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Coastal 101 | March 1, 2020

Farm-Friendly Shopping Bag

Feed Recycle Coastal 101 Sewing

Making a Farm-Friendly Shopping Bag  

If you have animals in your life, then you probably have some empty feed bags laying around the place. With some sewing basics and a few essentials, you can make your own, heavy-duty, country-inspired, reusable shopping bag.

Let’s get started.

Step 1: Pick out a feed bag and clean it up
You’ll want to remove any feed residue still left in and on the bag.

Step 2: Straighten it out and fold in the sides
You’ll have a rectangular, flat feed bag. This is your fabric, essentially. Now comes the fun parts.

Step 3: Measure, Cut, and Sew

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At the bottom seam, draw a straight line across the bag. A yardstick works best.

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Then, cut the bottom off along the line you just drew.

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Now, you get to decide the size and look of your bag. We suggest using the cover art as your bag cover. Be sure to allow 2-inches on the top and bottom for seams. The one we’re making is 24-inches tall by the total width of the bag.

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Leave at least 6 inches on the bottom and 3 inches on the top of the picture for the handles.

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Fold the bag inside out and add a ¼-inch seam.

Then do a 1 ¼-inch finished seam.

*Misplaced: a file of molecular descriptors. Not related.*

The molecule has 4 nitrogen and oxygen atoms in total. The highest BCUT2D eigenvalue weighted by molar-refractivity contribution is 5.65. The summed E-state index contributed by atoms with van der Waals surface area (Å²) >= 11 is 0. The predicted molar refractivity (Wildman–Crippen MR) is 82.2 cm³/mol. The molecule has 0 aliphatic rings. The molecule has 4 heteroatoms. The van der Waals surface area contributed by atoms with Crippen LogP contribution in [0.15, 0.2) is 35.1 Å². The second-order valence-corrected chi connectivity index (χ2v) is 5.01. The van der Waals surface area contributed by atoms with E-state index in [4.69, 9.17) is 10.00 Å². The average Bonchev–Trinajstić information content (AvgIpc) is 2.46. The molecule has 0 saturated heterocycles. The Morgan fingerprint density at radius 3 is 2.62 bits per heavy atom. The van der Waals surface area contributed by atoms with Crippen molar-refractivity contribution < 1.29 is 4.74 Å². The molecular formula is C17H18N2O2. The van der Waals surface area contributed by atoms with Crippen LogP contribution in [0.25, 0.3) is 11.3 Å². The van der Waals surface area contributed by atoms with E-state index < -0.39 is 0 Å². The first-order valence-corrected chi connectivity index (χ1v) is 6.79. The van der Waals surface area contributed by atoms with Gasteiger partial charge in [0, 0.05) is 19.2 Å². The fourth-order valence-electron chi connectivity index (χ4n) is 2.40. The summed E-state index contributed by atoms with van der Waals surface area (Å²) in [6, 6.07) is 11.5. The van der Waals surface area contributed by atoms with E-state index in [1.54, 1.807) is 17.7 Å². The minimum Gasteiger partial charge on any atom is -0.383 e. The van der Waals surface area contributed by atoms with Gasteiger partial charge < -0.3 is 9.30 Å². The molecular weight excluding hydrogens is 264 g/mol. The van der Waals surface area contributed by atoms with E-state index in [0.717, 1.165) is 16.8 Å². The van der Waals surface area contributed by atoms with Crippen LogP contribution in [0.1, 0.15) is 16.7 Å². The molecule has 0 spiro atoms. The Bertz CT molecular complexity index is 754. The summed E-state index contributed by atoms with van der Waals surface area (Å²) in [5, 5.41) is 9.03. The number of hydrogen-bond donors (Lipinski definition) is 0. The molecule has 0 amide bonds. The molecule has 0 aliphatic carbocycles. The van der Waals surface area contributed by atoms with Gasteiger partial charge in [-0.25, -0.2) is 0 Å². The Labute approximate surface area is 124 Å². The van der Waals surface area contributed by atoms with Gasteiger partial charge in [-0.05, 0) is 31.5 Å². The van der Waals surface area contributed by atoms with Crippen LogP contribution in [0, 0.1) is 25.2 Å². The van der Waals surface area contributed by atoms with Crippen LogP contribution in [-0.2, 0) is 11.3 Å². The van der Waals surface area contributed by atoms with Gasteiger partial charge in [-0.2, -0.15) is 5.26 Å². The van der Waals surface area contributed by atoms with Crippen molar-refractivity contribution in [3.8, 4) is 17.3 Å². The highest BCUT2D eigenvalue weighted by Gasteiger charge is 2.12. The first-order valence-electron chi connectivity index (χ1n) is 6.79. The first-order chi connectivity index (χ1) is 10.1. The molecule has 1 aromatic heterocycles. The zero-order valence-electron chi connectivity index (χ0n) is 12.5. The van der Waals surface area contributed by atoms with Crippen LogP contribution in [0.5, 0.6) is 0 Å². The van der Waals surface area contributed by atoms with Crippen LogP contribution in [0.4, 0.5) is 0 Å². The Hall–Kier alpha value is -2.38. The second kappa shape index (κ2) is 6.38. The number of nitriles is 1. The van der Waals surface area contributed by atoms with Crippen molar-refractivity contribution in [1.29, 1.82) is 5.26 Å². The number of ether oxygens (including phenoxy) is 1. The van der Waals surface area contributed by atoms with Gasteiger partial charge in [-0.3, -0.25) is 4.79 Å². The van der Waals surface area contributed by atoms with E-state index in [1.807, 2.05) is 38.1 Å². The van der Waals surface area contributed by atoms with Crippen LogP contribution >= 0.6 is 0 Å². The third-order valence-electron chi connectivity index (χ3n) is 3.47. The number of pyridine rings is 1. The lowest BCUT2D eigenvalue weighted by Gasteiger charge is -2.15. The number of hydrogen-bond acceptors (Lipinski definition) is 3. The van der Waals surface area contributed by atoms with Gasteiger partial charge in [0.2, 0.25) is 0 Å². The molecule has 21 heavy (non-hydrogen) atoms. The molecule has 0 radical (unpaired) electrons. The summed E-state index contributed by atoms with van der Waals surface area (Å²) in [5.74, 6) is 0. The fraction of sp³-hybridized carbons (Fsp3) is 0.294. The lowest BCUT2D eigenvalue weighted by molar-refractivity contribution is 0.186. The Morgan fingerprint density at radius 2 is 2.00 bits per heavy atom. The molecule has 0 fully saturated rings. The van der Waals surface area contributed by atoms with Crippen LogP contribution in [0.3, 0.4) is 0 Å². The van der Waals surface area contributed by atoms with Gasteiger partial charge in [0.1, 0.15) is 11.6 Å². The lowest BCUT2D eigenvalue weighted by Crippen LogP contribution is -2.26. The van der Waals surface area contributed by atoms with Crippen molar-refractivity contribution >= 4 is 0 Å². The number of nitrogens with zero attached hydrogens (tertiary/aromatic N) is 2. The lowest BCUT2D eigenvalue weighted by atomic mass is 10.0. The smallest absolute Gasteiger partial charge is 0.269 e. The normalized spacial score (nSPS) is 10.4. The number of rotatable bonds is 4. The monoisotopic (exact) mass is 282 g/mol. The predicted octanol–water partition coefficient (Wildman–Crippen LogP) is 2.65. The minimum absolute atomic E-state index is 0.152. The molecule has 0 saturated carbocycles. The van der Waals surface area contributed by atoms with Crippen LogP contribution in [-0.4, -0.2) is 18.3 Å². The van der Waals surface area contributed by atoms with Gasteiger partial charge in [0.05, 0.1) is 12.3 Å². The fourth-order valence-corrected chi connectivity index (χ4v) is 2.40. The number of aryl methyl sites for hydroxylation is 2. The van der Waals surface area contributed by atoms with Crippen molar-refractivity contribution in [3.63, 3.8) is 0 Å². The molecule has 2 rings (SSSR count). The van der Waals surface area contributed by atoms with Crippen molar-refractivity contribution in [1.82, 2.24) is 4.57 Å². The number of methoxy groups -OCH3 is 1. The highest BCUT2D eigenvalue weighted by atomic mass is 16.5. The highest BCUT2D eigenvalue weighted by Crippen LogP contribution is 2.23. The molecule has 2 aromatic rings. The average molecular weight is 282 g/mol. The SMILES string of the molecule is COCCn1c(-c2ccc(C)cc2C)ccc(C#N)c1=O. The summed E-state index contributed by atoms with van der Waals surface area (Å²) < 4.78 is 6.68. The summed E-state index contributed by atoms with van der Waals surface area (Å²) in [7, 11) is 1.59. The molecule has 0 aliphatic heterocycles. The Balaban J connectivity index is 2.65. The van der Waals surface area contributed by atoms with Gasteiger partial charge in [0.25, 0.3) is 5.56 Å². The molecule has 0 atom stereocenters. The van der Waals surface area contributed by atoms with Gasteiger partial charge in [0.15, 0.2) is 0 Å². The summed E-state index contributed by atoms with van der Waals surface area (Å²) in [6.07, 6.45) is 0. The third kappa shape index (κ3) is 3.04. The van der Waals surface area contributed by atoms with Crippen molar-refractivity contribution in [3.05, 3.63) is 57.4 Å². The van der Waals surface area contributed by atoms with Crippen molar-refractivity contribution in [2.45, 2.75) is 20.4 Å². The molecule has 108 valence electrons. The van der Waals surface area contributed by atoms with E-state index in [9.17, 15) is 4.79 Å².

Step 4: Making and Adding the Handles


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Measure out two 3-inch wide handles from your other bag material. Then, fold them. They should be about 1 to 1.5-inches wide.


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Now sew those handles over. You will not see the seam, so don’t worry about how it looks. Once you have your two handles, decide how long you want them to be. Remember, your bag handles will loop over. Cut off the excess. Finally, fold the ends once and sew them to finish.

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With the bag still inside out, measure out where you want to put your handles. We placed ours 3-inches from either side of the center seam.

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We sewed a box around all sides of the handles and sewed an “X” on the inside to make it as strong as possible.

Step 5: Finishing Up

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Sew the bottom closed.

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Put corners into the bottom of the bag. Do this by lining up the bottom seam and side seam to make a triangle.

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Mark and sew the bottom corners to finish it up. You’ll discover right away that making small adjustments to the bottom corners can add variety to your finished product.